GIS’s “Dossier” biweekly series aims to give our subscribers a quick overview of key topics, regions or conflicts. This entry surveys Venezuela’s ongoing economic and political crisis, based on a selection of GIS reports since 2013.
- Venezuela’s oil-based social model has bred political crisis since the 1980s
- Even in a state of decay, the Chavist regime has proved remarkably durable
- President Maduro outfoxed the opposition, which ignored the military’s crucial role
- Sovereign default may provide a chance for outside mediation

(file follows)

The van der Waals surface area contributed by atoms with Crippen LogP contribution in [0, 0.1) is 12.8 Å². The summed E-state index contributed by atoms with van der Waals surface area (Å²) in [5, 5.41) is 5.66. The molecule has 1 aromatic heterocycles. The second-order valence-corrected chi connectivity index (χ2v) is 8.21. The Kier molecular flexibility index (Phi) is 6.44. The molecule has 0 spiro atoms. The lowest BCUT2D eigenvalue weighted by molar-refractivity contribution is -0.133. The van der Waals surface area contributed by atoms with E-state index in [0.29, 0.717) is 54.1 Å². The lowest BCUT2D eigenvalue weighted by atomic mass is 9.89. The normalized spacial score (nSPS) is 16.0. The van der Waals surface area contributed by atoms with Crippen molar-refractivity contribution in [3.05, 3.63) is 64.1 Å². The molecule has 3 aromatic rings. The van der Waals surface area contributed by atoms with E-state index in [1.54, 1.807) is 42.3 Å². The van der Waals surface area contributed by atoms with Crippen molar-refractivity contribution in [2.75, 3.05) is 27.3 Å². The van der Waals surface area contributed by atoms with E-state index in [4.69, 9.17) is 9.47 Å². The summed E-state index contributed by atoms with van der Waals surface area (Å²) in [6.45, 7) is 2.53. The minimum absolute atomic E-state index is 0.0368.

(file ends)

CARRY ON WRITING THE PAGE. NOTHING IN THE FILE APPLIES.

Venezuela’s descent into economic and political chaos has been going on for years. It long predates the death of the country’s charismatic military leader, President Hugo Chavez (1999-2013), who himself rode to power on an economic and social crisis sparked by a two-decade slump in oil prices that started in the mid-1980s.
The slow erosion of Venezuela’s political system caused by that earlier debt crunch, worsened by rampant corruption and poverty, ultimately led Mr. Chavez to victory in the 1998 presidential elections at the head of a populist revolt. Now his brand of deficit-spending redistribution, which he called “socialism in the 21st century,” is itself undergoing a slow-motion collapse.